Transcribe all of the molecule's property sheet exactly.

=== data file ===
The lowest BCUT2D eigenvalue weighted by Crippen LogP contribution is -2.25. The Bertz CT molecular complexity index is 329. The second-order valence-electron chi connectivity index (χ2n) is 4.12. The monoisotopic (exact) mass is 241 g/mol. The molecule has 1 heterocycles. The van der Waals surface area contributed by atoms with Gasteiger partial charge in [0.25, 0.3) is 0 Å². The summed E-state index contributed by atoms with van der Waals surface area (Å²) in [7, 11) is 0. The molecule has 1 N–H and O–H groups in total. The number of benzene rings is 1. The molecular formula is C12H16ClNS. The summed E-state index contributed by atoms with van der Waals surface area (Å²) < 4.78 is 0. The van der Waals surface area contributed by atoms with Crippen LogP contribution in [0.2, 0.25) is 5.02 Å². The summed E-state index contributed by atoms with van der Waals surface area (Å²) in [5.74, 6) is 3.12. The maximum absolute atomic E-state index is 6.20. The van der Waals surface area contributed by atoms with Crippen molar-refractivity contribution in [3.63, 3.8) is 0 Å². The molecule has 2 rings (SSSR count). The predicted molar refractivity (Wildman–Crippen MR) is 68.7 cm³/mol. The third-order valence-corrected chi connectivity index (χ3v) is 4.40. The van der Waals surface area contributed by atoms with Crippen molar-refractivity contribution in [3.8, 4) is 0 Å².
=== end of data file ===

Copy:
The lowest BCUT2D eigenvalue weighted by Crippen LogP contribution is -2.25. The Bertz CT molecular complexity index is 329. The second-order valence-electron chi connectivity index (χ2n) is 4.12. The monoisotopic (exact) mass is 241 g/mol. The molecule has 1 heterocycles. The van der Waals surface area contributed by atoms with Gasteiger partial charge in [0.25, 0.3) is 0 Å². The summed E-state index contributed by atoms with van der Waals surface area (Å²) in [7, 11) is 0. The molecule has 1 N–H and O–H groups in total. The number of benzene rings is 1. The molecular formula is C12H16ClNS. The summed E-state index contributed by atoms with van der Waals surface area (Å²) < 4.78 is 0. The van der Waals surface area contributed by atoms with Crippen LogP contribution in [0.2, 0.25) is 5.02 Å². The summed E-state index contributed by atoms with van der Waals surface area (Å²) in [5.74, 6) is 3.12. The maximum absolute atomic E-state index is 6.20. The van der Waals surface area contributed by atoms with Crippen molar-refractivity contribution in [3.63, 3.8) is 0 Å². The molecule has 2 rings (SSSR count). The predicted molar refractivity (Wildman–Crippen MR) is 68.7 cm³/mol. The third-order valence-corrected chi connectivity index (χ3v) is 4.40. The van der Waals surface area contributed by atoms with Crippen molar-refractivity contribution in [3.8, 4) is 0 Å².